How did your name come about and, if anything, what does it mean?
This is probably the only band I’ve done where the name has any sort of significance or meaning. It’s two words taken from Rimbaud poems. The idea is that the body is a malleable instrument in itself. We are able to play with our bodies and push them further than various social pressures would have us believe. We have so many taboos and ideals that aim for purity and teach safety, and we rarely examine our own capabilities properly.
What is your writing/recording process?
I have a ritual of draft-demoing. I record a track, add and remove instruments, and then re-record the track another three or four times. I guess it’s recording in the same way as I write – a process of reductionism. Ana and I often write lyrics and vocal melodies together, and we’re usually working on arrangements before even deciding on notation. It’s a strange way of doing it, but it works for me.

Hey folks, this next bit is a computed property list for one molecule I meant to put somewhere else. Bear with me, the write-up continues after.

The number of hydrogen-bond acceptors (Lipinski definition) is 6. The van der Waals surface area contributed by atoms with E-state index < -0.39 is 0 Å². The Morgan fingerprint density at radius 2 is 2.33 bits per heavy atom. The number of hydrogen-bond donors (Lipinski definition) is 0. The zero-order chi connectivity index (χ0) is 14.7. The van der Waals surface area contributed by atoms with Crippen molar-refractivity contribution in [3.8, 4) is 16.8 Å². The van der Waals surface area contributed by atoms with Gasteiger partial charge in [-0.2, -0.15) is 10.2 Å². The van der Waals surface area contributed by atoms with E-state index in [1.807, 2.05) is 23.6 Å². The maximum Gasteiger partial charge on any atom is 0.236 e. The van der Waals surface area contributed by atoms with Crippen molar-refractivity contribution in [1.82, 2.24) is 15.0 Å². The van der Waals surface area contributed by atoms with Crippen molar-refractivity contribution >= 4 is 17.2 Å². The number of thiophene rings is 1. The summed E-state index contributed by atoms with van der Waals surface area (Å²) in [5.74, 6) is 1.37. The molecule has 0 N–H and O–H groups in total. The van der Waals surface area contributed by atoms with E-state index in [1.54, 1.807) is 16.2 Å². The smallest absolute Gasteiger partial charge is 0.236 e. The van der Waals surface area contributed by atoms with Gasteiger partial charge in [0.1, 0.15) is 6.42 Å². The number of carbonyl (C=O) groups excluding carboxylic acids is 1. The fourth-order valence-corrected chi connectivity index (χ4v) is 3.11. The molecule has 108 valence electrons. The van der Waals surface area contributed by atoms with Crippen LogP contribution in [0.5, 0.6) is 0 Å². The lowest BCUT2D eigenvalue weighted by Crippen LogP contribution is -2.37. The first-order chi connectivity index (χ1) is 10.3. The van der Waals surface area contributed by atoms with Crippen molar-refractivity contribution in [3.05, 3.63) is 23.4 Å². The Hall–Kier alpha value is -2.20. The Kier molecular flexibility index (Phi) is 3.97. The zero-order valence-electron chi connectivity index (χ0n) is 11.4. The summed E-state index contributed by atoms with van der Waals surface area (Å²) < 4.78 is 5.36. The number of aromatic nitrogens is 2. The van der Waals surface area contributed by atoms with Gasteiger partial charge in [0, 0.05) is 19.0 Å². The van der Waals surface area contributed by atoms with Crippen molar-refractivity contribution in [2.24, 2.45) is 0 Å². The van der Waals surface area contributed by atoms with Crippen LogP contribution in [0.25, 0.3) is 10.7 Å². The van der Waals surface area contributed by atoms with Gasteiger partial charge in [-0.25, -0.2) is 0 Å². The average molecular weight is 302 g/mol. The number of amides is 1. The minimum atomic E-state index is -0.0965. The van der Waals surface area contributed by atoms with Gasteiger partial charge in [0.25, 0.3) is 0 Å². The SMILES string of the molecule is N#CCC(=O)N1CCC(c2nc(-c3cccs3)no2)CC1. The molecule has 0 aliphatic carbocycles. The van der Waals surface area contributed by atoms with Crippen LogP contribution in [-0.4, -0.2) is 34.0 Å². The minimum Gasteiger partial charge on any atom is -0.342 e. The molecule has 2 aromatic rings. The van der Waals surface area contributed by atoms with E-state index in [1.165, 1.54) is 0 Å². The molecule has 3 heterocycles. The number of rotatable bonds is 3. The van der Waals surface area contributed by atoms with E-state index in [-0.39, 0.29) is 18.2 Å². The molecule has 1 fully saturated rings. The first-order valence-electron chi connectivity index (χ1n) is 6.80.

Tell us a bit about December Marches ?
The record was made in demos between December ’08 and March ’09 in a small room in Aro Valley, Wellington. Unfortunately, I have trouble remembering this time... the one concrete thing I remember is hanging a microphone out of my window to record dawn-noises at 5am. In April, we recorded the album over three days in Hataitai with the god-damn fucking legendary Tim Shann. He’s a little-known engineer, and he’s amazing. I can’t recommend him enough – he’s the perfect engineer to deal with musicians – patient, skilled, great gear, and he has a sweet vaporizer. Basically, the album has over seventy separate tracks, so it was a mammoth to mix, and it took about 4 weeks before it was ready to master. Tim did all of this. Cam Reid (Rifles) played drums on this recording, and Jason Post recorded theremin and ebow guitar. It was an amazing month, and it was as fun as it was stressful.